How gurus can fool you with screenshots.. without modifying them or lying at all

5 replies
Here is a true story:

I had a site which was doing pretty badly. I applied my new SEO tactics and look what happened:

This is the part where, if I were a conniving guru, I would say the following:

"You should buy my SEO/Traffic service for the low low price of $97/month - because look what I did for this site! I brought its traffic up by 2800% in one month! At that rate, if you are getting 100 visitors per day, I can get you up to 2800 per day!"

Why do I say "conniving" guru? The screenshot is real (the numbers aren't doctored at all), and there wasn't a single lie in that sales pitch.

BUT here's the catch:

All I did was bring the traffic up from about 4/month to 116/month.

Be very aware whenever you see gurus using percentages to describe their success. Look at the real numbers. And watch out when they say things like "at that rate" - that usually means that the "rate" to which they are referring is not typical.
#fool #gurus #lying #modifying #screenshots
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  • Profile picture of the author travlinguy
    Your title says "how gurus can fool you..."

    But in your own words, you admit they haven't lied or done anything wrong. In fact you say: if I were a conniving guru, I would say the following: then you go into your little thing.

    In my book a 2800% increase is great. No one is "fooling" anyone. So what's your point?
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  • Profile picture of the author ShadyRay
    Good point mandark.

    I think your example is perfect, it's one I see often. Had this marketer not blacked out the total traffic of 116, his claim of a 2800% increase would no longer be worth the $97 a month sales price. This increase in traffic could be attributed to just about anything, including doing absolutely nothing. I can do nothing for free. Show me a 2800% increase to 16,000 per month and I'll be the first to sign up.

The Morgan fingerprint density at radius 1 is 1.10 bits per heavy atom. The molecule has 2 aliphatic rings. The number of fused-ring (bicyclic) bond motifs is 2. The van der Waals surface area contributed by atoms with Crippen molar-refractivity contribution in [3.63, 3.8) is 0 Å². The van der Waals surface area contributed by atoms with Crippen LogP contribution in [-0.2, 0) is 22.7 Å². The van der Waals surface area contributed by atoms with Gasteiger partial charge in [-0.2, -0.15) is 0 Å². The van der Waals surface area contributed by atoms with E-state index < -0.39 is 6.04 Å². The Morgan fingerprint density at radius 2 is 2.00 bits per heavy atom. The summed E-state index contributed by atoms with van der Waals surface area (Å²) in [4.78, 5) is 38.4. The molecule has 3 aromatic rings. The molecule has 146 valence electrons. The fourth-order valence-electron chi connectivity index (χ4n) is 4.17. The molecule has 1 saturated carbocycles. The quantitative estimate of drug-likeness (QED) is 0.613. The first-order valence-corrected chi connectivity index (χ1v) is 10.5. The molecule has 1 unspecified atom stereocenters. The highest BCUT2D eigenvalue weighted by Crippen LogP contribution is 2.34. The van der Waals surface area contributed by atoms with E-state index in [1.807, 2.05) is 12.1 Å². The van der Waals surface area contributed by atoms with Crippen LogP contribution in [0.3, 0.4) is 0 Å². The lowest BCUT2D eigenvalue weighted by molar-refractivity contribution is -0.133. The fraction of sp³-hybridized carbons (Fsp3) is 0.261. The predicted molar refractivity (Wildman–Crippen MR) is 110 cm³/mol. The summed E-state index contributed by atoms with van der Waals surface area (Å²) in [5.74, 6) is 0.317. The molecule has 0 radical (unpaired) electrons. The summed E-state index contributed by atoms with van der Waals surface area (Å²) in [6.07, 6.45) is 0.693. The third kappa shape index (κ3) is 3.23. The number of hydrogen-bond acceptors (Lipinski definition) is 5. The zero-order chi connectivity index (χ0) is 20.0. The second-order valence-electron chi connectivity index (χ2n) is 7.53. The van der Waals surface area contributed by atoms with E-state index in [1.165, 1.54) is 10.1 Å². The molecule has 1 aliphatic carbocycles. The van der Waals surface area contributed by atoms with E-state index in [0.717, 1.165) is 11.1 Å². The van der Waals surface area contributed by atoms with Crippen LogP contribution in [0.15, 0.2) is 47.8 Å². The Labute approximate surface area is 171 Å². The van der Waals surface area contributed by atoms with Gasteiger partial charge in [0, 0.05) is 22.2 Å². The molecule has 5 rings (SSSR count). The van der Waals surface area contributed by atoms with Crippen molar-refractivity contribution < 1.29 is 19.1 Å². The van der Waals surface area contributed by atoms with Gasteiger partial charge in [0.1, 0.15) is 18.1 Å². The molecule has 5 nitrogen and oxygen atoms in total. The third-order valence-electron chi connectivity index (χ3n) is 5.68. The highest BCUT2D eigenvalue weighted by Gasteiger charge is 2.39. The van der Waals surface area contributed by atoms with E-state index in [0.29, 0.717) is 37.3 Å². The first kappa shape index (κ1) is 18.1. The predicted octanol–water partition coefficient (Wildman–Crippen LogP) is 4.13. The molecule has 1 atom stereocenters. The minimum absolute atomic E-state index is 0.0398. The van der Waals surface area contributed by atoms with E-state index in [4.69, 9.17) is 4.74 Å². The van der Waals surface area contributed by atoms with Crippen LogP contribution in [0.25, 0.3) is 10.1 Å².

Travlinguy, the marketer may not be lying in this example, but he's not being honest either. He is essentially "fooling" the uninformed consumer into making a purchase based on incomplete information. Incomplete information that he intentionally manipulated in order to "fool" the consumer into buying.

    He hasn't lied, but whether or not he has done anything wrong is up to everyone to decide for themselves.
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    • Profile picture of the author x3xsolxdierx3x
      Sun Tzu would advocate the use of deception to ultimately "win". I'm not sure that this is the kind of 'deception' he was talking about though...
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    • Profile picture of the author travlinguy
      Originally Posted by ShadyRay View Post

      the marketer may not be lying in this example, but he's not being honest either.
      This isn't about any marketer. It seems to be about an imaginary conniving guru. So, this is yet another poke at the nebulous lying guru who's out there raping and pillaging.

      I guess I'm just tired of these silly and often unfounded rants on gurus. Maybe someone ought to define who they're talking about when they use the term 'guru' before starting another silly guru bashing thread.

      Oh, I actually do get the premise. It's called lying by omission, though the op says there were no lies. Geeeez. Carry on...
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